This kind of evidence can't be ignored. Scientists report that the risk of Parkinson’s Disease is significantly greater for individuals with a history of exposure to pesticides. They reached this conclusion after reviewing data from six decades of research.
The results were strongest for exposure to weedkillers and insecticides; not so strong for those pesticides designed to kill disease-causing fungi. And the risk was greatest when exposure was associated with work activities, such as applying pesticides in the field.
This week PAN joined farmworkers and farmworker advocates in urging Congress to protect a small, unsung program that’s vital to the health and safety of the nation's nearly two million farmworkers: pesticide recordkeeping.
USDA's Pesticide Recordkeeping Program is on the congressional chopping block, though it has long served as an essential tool for the proper identification, treatment and ultimately, prevention of pesticide-related illnesses that are far too common among U.S. farmworkers.
Today, March 19, the National Sustainable Agriculture Coalition (NSAC) released its platform for the 2012 Farm Bill — Farming for the Future: A Sustainable Agriculture Agenda for the 2012 Food and Farm Bill.
This powerful document lays out a vision of agriculture where safe, nutritious and affordable food is produced by a legion of diverse family farmers. These farmers make a decent living pursuing their trade while sustaining the environment and contributing to the strength of their communities. I hope decisionmakers in Congress are paying attention.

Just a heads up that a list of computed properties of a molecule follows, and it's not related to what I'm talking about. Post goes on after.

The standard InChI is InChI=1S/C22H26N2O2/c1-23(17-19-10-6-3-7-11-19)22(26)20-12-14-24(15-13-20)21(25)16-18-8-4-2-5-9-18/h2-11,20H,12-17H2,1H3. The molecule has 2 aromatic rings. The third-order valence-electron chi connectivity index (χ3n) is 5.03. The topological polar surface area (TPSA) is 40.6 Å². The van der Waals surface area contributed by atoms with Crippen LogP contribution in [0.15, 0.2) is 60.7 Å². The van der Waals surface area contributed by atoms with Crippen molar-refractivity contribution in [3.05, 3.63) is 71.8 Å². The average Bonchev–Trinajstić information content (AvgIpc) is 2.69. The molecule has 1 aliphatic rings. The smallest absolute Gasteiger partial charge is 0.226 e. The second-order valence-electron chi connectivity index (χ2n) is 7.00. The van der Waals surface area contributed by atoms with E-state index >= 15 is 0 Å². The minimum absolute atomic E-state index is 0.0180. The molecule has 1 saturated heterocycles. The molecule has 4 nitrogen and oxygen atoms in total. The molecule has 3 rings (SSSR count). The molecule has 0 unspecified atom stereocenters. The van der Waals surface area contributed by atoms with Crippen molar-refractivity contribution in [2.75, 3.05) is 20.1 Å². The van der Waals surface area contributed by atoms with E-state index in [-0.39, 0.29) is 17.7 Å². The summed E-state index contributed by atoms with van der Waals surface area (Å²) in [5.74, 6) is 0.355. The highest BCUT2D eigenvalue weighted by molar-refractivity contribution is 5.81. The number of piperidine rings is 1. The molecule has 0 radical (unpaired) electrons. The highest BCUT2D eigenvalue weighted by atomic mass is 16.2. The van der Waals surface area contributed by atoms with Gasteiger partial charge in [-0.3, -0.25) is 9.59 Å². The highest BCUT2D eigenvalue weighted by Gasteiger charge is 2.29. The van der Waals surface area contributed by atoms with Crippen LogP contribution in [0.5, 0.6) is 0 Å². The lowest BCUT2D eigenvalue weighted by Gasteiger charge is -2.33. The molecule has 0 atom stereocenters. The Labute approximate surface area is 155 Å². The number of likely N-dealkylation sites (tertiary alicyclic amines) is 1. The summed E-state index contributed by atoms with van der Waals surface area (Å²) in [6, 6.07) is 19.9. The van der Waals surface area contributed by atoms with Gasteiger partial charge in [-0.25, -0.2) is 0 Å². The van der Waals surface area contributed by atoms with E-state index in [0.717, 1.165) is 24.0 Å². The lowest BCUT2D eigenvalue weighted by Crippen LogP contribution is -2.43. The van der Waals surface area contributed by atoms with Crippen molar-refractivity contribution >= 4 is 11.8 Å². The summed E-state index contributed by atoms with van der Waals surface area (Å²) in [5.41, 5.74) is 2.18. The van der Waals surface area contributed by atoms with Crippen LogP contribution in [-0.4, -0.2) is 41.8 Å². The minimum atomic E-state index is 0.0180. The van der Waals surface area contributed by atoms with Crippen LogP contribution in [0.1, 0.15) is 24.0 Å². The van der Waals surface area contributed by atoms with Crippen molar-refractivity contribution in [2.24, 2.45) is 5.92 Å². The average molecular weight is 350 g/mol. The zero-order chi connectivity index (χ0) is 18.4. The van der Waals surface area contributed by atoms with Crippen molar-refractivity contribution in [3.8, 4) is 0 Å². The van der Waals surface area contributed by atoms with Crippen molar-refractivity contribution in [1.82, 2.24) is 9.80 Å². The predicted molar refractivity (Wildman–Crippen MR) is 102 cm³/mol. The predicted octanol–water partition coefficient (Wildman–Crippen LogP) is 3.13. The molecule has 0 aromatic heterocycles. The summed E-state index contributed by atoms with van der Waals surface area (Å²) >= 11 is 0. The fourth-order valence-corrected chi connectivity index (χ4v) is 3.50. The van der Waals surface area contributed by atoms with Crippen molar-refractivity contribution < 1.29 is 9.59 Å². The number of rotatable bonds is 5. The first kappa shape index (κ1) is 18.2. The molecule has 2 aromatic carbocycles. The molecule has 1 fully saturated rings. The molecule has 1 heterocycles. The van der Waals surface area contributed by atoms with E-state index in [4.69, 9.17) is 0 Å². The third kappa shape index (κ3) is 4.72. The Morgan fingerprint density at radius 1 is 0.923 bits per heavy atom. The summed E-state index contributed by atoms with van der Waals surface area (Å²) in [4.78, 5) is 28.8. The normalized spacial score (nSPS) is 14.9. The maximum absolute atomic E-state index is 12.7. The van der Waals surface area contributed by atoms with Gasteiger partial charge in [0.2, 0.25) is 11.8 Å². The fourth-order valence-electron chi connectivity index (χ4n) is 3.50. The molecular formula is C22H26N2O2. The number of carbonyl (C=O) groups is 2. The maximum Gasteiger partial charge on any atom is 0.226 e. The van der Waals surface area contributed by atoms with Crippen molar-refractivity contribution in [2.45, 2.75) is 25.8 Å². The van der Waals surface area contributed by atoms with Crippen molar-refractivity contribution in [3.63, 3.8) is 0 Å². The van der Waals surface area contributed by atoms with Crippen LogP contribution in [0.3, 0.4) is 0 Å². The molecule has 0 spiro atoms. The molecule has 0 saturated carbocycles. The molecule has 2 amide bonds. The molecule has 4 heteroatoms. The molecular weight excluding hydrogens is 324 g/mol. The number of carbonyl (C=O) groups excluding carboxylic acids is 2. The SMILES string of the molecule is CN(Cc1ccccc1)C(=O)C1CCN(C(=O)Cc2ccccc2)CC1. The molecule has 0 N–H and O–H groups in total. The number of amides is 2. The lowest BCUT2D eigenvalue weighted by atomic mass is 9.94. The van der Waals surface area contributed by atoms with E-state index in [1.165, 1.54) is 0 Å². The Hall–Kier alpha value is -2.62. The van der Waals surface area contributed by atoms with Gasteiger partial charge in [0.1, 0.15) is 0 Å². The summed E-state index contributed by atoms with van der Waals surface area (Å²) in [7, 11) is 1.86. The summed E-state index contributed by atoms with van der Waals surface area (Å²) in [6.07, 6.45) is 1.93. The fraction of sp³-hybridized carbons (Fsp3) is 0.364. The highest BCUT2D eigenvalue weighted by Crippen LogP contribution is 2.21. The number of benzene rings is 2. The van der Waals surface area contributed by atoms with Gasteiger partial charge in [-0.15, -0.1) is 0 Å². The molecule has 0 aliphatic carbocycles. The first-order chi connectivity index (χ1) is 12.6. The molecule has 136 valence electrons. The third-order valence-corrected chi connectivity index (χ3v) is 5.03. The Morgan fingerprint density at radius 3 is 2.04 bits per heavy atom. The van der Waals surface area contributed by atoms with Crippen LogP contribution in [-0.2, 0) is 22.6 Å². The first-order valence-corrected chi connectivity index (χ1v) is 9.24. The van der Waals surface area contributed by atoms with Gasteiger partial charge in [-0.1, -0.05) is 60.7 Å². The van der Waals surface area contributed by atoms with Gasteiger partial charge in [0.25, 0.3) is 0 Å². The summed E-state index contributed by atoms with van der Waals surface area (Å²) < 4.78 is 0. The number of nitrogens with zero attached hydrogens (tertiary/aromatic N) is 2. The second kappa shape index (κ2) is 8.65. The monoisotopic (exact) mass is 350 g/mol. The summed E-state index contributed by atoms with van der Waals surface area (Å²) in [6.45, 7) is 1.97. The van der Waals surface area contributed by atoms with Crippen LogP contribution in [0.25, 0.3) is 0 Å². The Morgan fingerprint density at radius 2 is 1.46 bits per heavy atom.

A new study by French scientists demonstrates that pesticide use can be dramatically reduced — maybe even by half — without impacting crop yields or farm income.
And the French government is acting on the findings, pledging to cut chemical inputs in the country's agricultural fields in half by 2018. Why not, if it means spending less while maintaining yields and reducing risks of exposure to hazardous pesticides? Any responsible government would do the same.
The 2012 Food and Farm Bill discussions on Capitol Hill are underway. The first Senate hearing, held this week, focused on conservation. Among other important topics addressed: the idea of tying crop insurance payments with soil conservation. We say yes, definitely!
This month and next the Senate Agriculture Committee, chaired by Sen. Debbie Stabenow (D-Michigan), will hold three more hearings. Hearings in the House begin next month. PAN and our allies in the National Sustainable Agriculture Coalition (NSAC) will be closely following the debates.
Flowers on Valentine's Day? It's a lovely tradition, and I enjoy a gorgeous bouquet as much as anyone. I also do my best to remember — and support — the workers behind the enormous global flower trade.
They are mostly women, many of whom work in Colombia and Ecuador. They toil long hours for low wages, and too often brave exposure to pesticides known to be harmful to their health and the health of their children. They deserve our support.
Direct marketing arrangements such as the popular community supported agriculture (CSA) systems across the country eliminate intermediaries. A greater portion of every food dollar remains on the farm – and families in urban areas are able to know and support their local farmer.
Now online innovators are stepping up to expand on the idea by helping farmers market their produce directly to consumers on the web.
There are many, many reasons that Dow's new strain of corn that's genetically engineered to withstand high doses of the herbicide 2,4-D is a terrible idea.
Since 2,4-D has been around for so long, there's plenty of evidence about how it can harm human health. Children, as usual, are most at risk, and USDA needs to know that ramping up use of 2,4-D in fields across the country is simply not acceptable.
We hear Congress plans to improve crop insurance programs in recognition of these hardships, as negotiations for the 2012 Food and Farm Bill move ahead. But to really reduce risks, they should go one step further: tie crop insurance payments with an obligation to create healthy soil.